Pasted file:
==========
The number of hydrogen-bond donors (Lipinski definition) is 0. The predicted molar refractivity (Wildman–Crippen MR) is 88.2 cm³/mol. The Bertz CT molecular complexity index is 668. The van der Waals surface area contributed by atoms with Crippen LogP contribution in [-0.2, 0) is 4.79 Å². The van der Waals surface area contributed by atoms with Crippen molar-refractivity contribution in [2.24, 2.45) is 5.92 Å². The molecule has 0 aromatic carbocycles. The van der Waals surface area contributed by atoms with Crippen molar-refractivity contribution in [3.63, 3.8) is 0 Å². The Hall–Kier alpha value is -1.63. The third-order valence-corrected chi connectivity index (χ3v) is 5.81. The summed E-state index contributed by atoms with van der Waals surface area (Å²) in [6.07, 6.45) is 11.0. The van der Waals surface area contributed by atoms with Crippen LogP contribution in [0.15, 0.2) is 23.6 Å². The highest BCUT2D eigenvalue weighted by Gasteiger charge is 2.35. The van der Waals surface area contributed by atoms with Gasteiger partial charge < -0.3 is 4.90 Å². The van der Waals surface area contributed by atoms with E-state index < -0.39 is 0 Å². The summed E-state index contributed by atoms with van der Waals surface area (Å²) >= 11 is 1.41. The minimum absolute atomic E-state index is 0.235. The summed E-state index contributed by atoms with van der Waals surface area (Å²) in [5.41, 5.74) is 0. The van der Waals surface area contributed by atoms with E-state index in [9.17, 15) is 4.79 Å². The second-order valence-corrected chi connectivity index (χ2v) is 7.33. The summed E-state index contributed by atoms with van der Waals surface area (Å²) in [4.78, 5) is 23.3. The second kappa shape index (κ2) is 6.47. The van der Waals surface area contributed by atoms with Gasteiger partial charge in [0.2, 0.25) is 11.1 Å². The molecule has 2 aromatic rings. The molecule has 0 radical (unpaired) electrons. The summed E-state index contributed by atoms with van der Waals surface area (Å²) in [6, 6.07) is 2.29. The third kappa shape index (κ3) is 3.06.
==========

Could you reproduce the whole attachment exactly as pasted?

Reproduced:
The number of hydrogen-bond donors (Lipinski definition) is 0. The predicted molar refractivity (Wildman–Crippen MR) is 88.2 cm³/mol. The Bertz CT molecular complexity index is 668. The van der Waals surface area contributed by atoms with Crippen LogP contribution in [-0.2, 0) is 4.79 Å². The van der Waals surface area contributed by atoms with Crippen molar-refractivity contribution in [2.24, 2.45) is 5.92 Å². The molecule has 0 aromatic carbocycles. The van der Waals surface area contributed by atoms with Crippen molar-refractivity contribution in [3.63, 3.8) is 0 Å². The Hall–Kier alpha value is -1.63. The third-order valence-corrected chi connectivity index (χ3v) is 5.81. The summed E-state index contributed by atoms with van der Waals surface area (Å²) in [6.07, 6.45) is 11.0. The van der Waals surface area contributed by atoms with Crippen LogP contribution in [0.15, 0.2) is 23.6 Å². The highest BCUT2D eigenvalue weighted by Gasteiger charge is 2.35. The van der Waals surface area contributed by atoms with Gasteiger partial charge < -0.3 is 4.90 Å². The van der Waals surface area contributed by atoms with E-state index < -0.39 is 0 Å². The summed E-state index contributed by atoms with van der Waals surface area (Å²) >= 11 is 1.41. The minimum absolute atomic E-state index is 0.235. The summed E-state index contributed by atoms with van der Waals surface area (Å²) in [5.41, 5.74) is 0. The van der Waals surface area contributed by atoms with E-state index in [9.17, 15) is 4.79 Å². The second-order valence-corrected chi connectivity index (χ2v) is 7.33. The summed E-state index contributed by atoms with van der Waals surface area (Å²) in [4.78, 5) is 23.3. The second kappa shape index (κ2) is 6.47. The van der Waals surface area contributed by atoms with Gasteiger partial charge in [0.2, 0.25) is 11.1 Å². The molecule has 2 aromatic rings. The molecule has 0 radical (unpaired) electrons. The summed E-state index contributed by atoms with van der Waals surface area (Å²) in [6, 6.07) is 2.29. The third kappa shape index (κ3) is 3.06.